Date of Award

Fall 12-2011

Degree Type


Degree Name


Degree Program

Engineering and Applied Science


Computer Science

Major Professor

Dr. Dongxiao Zhu


Rapid advances in high-throughput data acquisition technologies, such as microarraysand next-generation sequencing, have enabled the scientists to interrogate the expression levels of tens of thousands of genes simultaneously. However, challenges remain in developingeffective computational methods for analyzing data generated from such platforms. In thisdissertation, we address some of these challenges. We divide our work into two parts. Inthe first part, we present a suite of multivariate approaches for a reliable discovery of geneclusters, often interpreted as pathway components, from molecular profiling data with replicated measurements. We translate our goal into learning an optimal correlation structure from replicated complete and incomplete measurements. In the second part, we focus on thereconstruction of signal transduction mechanisms in the signaling pathway components. Wepropose gene set based approaches for inferring the structure of a signaling pathway.First, we present a constrained multivariate Gaussian model, referred to as the informed-case model, for estimating the correlation structure from replicated and complete molecular profiling data. Informed-case model generalizes previously known blind-case modelby accommodating prior knowledge of replication mechanisms. Second, we generalize theblind-case model by designing a two-component mixture model. Our idea is to strike anoptimal balance between a fully constrained correlation structure and an unconstrained one.Third, we develop an Expectation-Maximization algorithm to infer the underlying correlation structure from replicated molecular profiling data with missing (incomplete) measurements.We utilize our correlation estimators for clustering real-world replicated complete and incompletemolecular profiling data sets. The above three components constitute the first partof the dissertation. For the structural inference of signaling pathways, we hypothesize a directed signal pathway structure as an ensemble of overlapping and linear signal transduction events. We then propose two algorithms to reverse engineer the underlying signaling pathway structure using unordered gene sets corresponding to signal transduction events. Throughout we treat gene sets as variables and the associated gene orderings as random.The first algorithm has been developed under the Gibbs sampling framework and the secondalgorithm utilizes the framework of simulated annealing. Finally, we summarize our findingsand discuss possible future directions.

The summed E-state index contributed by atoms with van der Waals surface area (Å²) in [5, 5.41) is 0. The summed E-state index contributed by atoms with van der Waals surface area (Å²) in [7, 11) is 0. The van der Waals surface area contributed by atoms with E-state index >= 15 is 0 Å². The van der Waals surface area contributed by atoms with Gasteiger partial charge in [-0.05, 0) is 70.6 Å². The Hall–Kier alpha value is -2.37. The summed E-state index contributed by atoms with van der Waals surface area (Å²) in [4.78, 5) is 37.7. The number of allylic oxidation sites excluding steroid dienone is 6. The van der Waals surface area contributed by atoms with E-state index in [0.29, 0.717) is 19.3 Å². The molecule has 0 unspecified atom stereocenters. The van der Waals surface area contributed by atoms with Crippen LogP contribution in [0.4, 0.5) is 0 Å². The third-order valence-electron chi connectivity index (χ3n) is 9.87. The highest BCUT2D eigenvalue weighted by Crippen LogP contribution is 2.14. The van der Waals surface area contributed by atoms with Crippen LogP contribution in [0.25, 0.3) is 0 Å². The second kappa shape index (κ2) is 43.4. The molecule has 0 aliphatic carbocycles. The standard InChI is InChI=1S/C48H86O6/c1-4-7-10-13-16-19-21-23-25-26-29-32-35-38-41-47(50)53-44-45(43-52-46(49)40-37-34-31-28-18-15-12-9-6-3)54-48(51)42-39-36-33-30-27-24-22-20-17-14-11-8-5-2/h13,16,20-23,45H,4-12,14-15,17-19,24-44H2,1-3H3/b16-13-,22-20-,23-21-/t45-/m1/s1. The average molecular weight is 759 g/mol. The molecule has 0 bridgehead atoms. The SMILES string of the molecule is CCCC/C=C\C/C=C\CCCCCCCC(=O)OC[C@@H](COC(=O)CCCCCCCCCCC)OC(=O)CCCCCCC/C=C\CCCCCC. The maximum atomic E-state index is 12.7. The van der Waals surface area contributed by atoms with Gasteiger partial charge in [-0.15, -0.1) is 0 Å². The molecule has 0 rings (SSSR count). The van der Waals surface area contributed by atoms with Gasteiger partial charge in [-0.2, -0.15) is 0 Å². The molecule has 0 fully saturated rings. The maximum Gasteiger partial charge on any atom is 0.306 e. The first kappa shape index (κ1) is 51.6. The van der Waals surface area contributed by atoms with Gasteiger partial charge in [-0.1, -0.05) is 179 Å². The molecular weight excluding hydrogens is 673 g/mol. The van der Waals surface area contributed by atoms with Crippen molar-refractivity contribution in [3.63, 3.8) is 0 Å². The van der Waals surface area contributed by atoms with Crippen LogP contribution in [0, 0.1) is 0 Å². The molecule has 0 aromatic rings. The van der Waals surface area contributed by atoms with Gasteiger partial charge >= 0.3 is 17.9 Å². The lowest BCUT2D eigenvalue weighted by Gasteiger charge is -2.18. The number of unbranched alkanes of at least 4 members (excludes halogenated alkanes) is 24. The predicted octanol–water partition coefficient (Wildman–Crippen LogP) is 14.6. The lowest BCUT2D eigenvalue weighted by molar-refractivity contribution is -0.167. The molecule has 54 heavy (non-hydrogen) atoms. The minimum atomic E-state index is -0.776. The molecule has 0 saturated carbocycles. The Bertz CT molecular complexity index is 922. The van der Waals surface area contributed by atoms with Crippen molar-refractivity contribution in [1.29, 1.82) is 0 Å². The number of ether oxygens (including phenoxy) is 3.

The University of New Orleans and its agents retain the non-exclusive license to archive and make accessible this dissertation or thesis in whole or in part in all forms of media, now or hereafter known. The author retains all other ownership rights to the copyright of the thesis or dissertation.

Licence.pdf (1093 kB)
Licence to use one figure